It started with an idea: to get playwrights to write plays about the social and ecological issues related to climate change. After six months of coordinating, it coalesced into Climate Change Theatre Action (CCTA), a series of worldwide readings and performances presented in support of the United Nations Climate Change Conference (COP21) that lasted Nov. 30–Dec. 11, 2015 in Paris.
At first, our aim was modest. Theatre Without Borders core member Elaine Ávila, NoPassport Theatre Alliance and Press founder Caridad Svich, and I—representing the Arctic Cycle—asked 21 American and Canadian writers to write 1- to 5-minute plays on the topic of climate change. We then made these plays available to our producing partners in both countries and invited them to organize their own event. The collaborators were also encouraged to include work by local playwrights.
The goal of the project was to invite as many people as possible, including those who would not otherwise pay attention to the outcome of COP21, to participate in a conversation about climate change. CCTA was modeled on previous NoPassport theatre actions that focused on gun control and the Deepwater Horizon BP oil spill; we wanted to draw on the expertise and resources of local artists while being national in scope.
But when Roberta Levitow, cofounder and director of Theatre Without Borders, came on board, we suddenly had access to a huge international network of theatre artists. Eager to include a wider variety of perspectives, we reached out and increased the number of writers—including poets and songwriters—to 50, representing six continents.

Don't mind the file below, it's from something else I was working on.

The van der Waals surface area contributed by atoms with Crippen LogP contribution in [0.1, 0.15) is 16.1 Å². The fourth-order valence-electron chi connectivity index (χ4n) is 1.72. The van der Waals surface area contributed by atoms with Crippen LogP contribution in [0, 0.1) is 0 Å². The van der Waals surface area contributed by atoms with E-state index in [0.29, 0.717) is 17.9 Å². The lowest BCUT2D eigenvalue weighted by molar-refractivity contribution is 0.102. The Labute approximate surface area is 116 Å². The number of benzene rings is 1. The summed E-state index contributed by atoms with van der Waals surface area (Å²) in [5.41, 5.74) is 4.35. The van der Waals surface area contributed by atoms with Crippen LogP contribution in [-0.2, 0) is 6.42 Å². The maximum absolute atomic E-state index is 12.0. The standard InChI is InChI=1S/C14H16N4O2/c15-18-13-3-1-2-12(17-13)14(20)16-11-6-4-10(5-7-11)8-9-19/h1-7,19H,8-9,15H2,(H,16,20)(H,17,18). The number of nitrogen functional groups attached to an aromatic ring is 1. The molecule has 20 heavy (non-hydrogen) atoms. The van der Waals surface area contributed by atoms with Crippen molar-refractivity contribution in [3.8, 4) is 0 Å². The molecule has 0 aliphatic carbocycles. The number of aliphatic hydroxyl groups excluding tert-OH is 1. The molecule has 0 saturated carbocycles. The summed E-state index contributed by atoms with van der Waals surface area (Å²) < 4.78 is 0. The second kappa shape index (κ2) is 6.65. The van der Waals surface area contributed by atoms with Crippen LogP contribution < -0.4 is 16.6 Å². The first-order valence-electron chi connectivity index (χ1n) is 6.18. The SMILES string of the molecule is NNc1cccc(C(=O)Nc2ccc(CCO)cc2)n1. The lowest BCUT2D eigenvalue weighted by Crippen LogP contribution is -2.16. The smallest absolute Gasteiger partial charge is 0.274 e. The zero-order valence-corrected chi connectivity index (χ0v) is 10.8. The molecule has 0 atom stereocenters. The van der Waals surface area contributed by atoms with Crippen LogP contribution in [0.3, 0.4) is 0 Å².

We did the same with the producing collaborators, and soon we had more than 100 events scheduled in 25 countries, including Costa Rica, Egypt, Ethiopia, India, Lithuania, and the United Arab Emirates. The events ranged from readings to fully staged performances, from pop-up street theatre to site-specific presentations. They weren’t limited to theatre, either—there were also radio programs and original films. We didn’t know when we started whether the theatre community would embrace our project. But we quickly saw the value of a frame to unify and support people’s efforts.
Audience members looking at people’s hopes for COP21 written in the tree at Tricklock Company in Albuquerque, N.M., as part of Climate Change Theatre Action. Photo by Juli Hendren.
The kick-off event was in New York City, on Nov. 2nd, and the final happening was in Denmark on Dec. 20. Throughout those two months, CCTA events occurred on a daily basis, with sometimes up to five events in one day. We used Facebook to rally the community, connecting writers to collaborators and collaborators with each other. Not only was the impact of local events enhanced by the fact that they were part of a global initiative, but collaborators were energized in knowing they were working in tandem with artists in other countries, raising awareness about an important issue.